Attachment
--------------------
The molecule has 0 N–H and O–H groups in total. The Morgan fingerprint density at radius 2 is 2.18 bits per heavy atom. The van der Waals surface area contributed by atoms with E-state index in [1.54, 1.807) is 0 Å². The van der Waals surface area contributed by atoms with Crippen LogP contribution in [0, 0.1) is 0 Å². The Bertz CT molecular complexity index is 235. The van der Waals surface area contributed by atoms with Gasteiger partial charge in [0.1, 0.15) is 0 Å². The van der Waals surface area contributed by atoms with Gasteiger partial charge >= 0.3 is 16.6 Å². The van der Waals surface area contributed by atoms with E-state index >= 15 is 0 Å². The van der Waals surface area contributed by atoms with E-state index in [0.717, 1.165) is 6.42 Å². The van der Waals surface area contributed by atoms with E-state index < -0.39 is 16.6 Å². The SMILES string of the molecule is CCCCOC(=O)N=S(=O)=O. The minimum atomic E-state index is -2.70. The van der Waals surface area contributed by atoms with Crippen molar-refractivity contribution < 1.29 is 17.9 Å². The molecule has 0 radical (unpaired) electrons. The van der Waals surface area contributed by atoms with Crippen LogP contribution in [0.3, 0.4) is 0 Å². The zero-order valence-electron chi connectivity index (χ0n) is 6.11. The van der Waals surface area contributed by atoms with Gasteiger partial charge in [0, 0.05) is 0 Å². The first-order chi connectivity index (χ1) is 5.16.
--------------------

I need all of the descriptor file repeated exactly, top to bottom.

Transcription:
The molecule has 0 N–H and O–H groups in total. The Morgan fingerprint density at radius 2 is 2.18 bits per heavy atom. The van der Waals surface area contributed by atoms with E-state index in [1.54, 1.807) is 0 Å². The van der Waals surface area contributed by atoms with Crippen LogP contribution in [0, 0.1) is 0 Å². The Bertz CT molecular complexity index is 235. The van der Waals surface area contributed by atoms with Gasteiger partial charge in [0.1, 0.15) is 0 Å². The van der Waals surface area contributed by atoms with Gasteiger partial charge >= 0.3 is 16.6 Å². The van der Waals surface area contributed by atoms with E-state index >= 15 is 0 Å². The van der Waals surface area contributed by atoms with E-state index in [0.717, 1.165) is 6.42 Å². The van der Waals surface area contributed by atoms with E-state index < -0.39 is 16.6 Å². The SMILES string of the molecule is CCCCOC(=O)N=S(=O)=O. The minimum atomic E-state index is -2.70. The van der Waals surface area contributed by atoms with Crippen molar-refractivity contribution < 1.29 is 17.9 Å². The molecule has 0 radical (unpaired) electrons. The van der Waals surface area contributed by atoms with Crippen LogP contribution in [0.3, 0.4) is 0 Å². The zero-order valence-electron chi connectivity index (χ0n) is 6.11. The van der Waals surface area contributed by atoms with Gasteiger partial charge in [0, 0.05) is 0 Å². The first-order chi connectivity index (χ1) is 5.16.